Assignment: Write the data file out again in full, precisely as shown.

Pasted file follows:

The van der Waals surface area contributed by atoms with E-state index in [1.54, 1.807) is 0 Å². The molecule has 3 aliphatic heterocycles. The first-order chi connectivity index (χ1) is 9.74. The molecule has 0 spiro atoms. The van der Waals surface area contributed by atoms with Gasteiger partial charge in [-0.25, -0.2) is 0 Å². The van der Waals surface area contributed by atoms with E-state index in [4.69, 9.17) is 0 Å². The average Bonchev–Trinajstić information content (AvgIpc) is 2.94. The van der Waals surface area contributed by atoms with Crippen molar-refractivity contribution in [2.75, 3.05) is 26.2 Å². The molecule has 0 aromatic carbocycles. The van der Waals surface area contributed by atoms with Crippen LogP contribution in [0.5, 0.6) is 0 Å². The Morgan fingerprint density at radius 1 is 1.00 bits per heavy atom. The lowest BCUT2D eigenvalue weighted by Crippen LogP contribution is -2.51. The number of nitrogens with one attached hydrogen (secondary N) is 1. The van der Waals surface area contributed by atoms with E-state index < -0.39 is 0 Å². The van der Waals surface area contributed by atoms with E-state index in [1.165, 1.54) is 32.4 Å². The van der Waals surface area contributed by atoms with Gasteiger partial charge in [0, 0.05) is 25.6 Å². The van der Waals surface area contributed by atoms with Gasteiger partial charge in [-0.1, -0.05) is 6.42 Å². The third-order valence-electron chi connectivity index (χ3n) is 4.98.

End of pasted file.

The van der Waals surface area contributed by atoms with E-state index in [1.54, 1.807) is 0 Å². The molecule has 3 aliphatic heterocycles. The first-order chi connectivity index (χ1) is 9.74. The molecule has 0 spiro atoms. The van der Waals surface area contributed by atoms with Gasteiger partial charge in [-0.25, -0.2) is 0 Å². The van der Waals surface area contributed by atoms with E-state index in [4.69, 9.17) is 0 Å². The average Bonchev–Trinajstić information content (AvgIpc) is 2.94. The van der Waals surface area contributed by atoms with Crippen molar-refractivity contribution in [2.75, 3.05) is 26.2 Å². The molecule has 0 aromatic carbocycles. The van der Waals surface area contributed by atoms with Crippen LogP contribution in [0.5, 0.6) is 0 Å². The Morgan fingerprint density at radius 1 is 1.00 bits per heavy atom. The lowest BCUT2D eigenvalue weighted by Crippen LogP contribution is -2.51. The number of nitrogens with one attached hydrogen (secondary N) is 1. The van der Waals surface area contributed by atoms with E-state index < -0.39 is 0 Å². The van der Waals surface area contributed by atoms with E-state index in [1.165, 1.54) is 32.4 Å². The van der Waals surface area contributed by atoms with Gasteiger partial charge in [0, 0.05) is 25.6 Å². The van der Waals surface area contributed by atoms with Gasteiger partial charge in [-0.1, -0.05) is 6.42 Å². The third-order valence-electron chi connectivity index (χ3n) is 4.98.